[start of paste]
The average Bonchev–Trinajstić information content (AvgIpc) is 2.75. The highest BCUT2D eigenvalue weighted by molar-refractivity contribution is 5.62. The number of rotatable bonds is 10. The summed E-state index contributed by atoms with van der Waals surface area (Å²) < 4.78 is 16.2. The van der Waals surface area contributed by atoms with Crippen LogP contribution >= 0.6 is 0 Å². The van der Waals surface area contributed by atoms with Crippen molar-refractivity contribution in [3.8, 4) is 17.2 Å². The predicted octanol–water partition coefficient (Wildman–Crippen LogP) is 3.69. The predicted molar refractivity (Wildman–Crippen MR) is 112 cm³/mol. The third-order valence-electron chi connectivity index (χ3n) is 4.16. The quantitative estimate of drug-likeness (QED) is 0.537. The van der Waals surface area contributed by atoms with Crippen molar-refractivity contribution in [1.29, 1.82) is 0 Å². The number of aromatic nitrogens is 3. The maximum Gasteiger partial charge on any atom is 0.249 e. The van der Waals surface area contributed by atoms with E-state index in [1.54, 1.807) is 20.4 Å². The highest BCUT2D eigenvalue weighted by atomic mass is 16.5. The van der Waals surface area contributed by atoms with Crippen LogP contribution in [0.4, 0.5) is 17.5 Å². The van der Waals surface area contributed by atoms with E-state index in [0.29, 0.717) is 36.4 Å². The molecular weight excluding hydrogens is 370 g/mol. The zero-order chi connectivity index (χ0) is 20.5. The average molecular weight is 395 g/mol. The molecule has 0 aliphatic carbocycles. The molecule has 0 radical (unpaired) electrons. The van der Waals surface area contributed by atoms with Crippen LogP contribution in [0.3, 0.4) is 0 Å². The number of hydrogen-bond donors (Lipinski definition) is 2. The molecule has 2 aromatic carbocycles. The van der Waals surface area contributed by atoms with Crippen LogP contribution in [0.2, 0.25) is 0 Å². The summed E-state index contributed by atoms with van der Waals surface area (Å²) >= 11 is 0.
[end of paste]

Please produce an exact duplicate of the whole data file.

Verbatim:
The average Bonchev–Trinajstić information content (AvgIpc) is 2.75. The highest BCUT2D eigenvalue weighted by molar-refractivity contribution is 5.62. The number of rotatable bonds is 10. The summed E-state index contributed by atoms with van der Waals surface area (Å²) < 4.78 is 16.2. The van der Waals surface area contributed by atoms with Crippen LogP contribution >= 0.6 is 0 Å². The van der Waals surface area contributed by atoms with Crippen molar-refractivity contribution in [3.8, 4) is 17.2 Å². The predicted octanol–water partition coefficient (Wildman–Crippen LogP) is 3.69. The predicted molar refractivity (Wildman–Crippen MR) is 112 cm³/mol. The third-order valence-electron chi connectivity index (χ3n) is 4.16. The quantitative estimate of drug-likeness (QED) is 0.537. The van der Waals surface area contributed by atoms with Crippen molar-refractivity contribution in [1.29, 1.82) is 0 Å². The number of aromatic nitrogens is 3. The maximum Gasteiger partial charge on any atom is 0.249 e. The van der Waals surface area contributed by atoms with E-state index in [1.54, 1.807) is 20.4 Å². The highest BCUT2D eigenvalue weighted by atomic mass is 16.5. The van der Waals surface area contributed by atoms with Crippen LogP contribution in [0.4, 0.5) is 17.5 Å². The van der Waals surface area contributed by atoms with E-state index in [0.29, 0.717) is 36.4 Å². The molecular weight excluding hydrogens is 370 g/mol. The zero-order chi connectivity index (χ0) is 20.5. The average molecular weight is 395 g/mol. The molecule has 0 aliphatic carbocycles. The molecule has 0 radical (unpaired) electrons. The van der Waals surface area contributed by atoms with Crippen LogP contribution in [0.3, 0.4) is 0 Å². The number of hydrogen-bond donors (Lipinski definition) is 2. The molecule has 2 aromatic carbocycles. The van der Waals surface area contributed by atoms with Crippen LogP contribution in [0.2, 0.25) is 0 Å². The summed E-state index contributed by atoms with van der Waals surface area (Å²) >= 11 is 0.